I am 3+ years into my professional career and I continue to surprise myself day after day, month after month and year after year.  I am constantly pushing myself to new limits in hopes of reducing the amount of time working on the wheel and to be able to spend time giving back to those regarding what I love doing – teaching on investments, helping those in need and being able to touch/make someone’s life easier.  If it wasn’t for the people I talk to about investing, such as Bert and a few other individuals, I would not be as motivated, grounded or dedicated in a way that I am today.  I’m excited for what’s to come and I look forward to what more I can & will learn.  Please join myself and Bert on our journey’s to reinvesting our way to retirement!


Lanny – one of the diplomats

4 thoughts on “Lanny’s Journey

  1. Thank you for sharing your story Lanny. I’m happy for you for finding your aspirations and passions. Im glad to have you along on this Dividend Investing journey which I know is a powerful tool to create and maintain our wealth to do whatever we please once we make it to financial freedom. You keep doing what your doing and I wish you continued success and happiness. Cheers to our hustle!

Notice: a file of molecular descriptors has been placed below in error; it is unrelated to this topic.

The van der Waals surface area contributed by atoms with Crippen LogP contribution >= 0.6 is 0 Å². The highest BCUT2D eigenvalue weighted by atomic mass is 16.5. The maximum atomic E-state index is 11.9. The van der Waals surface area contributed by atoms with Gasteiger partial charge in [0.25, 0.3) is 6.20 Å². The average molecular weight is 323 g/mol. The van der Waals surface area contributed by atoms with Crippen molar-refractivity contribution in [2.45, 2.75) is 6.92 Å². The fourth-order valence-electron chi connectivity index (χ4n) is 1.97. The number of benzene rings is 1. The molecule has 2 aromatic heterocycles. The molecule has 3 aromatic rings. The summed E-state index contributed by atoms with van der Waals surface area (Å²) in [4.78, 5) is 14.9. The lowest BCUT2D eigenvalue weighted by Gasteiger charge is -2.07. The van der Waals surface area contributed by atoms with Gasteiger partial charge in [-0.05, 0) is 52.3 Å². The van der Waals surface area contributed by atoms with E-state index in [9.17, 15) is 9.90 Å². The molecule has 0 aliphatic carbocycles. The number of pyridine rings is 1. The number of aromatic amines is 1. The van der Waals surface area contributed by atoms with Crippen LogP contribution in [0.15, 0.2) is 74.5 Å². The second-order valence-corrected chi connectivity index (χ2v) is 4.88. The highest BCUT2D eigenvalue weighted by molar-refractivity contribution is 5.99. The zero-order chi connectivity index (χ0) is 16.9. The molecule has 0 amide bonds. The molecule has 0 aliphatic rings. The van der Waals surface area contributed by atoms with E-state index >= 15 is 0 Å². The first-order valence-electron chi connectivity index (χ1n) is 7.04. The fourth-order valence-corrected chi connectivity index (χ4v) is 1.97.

Much love. Tyler.

  2. Lanny,

    I have been reading this blog for a few years and I wanted to thank you both for the knowledge and motivation. I bounce around 3-4 finance blogs during the month so I am often reading through your posts. I was over looking at MrMoneyMustache’s blog and a question started gnawing at me. It may be too much of a math/history project, but *what if* from 09′-11′ you had a Vanguard S&P 500 VFINX and then instead of pivoting focus to other types of investing (individual stocks, ETFs…whatever) you just kept loading up/reinvesting with VFINX(expense ratio .14%) and then switch to VFIAX (expense ratio .04%) admiral class at $10k?

    Also, what hat would this look like with (Vanguard World Fund) VTWSX (.19%) then hop to VTIAX (.11%) at $10k?

    What has your method gained or lost you vs indexing over the life of your journey?

    I did not pick apart Bert’s timeline, but if this is a interesting exercise and you both would indulge me, i would like to know the difference for him as well.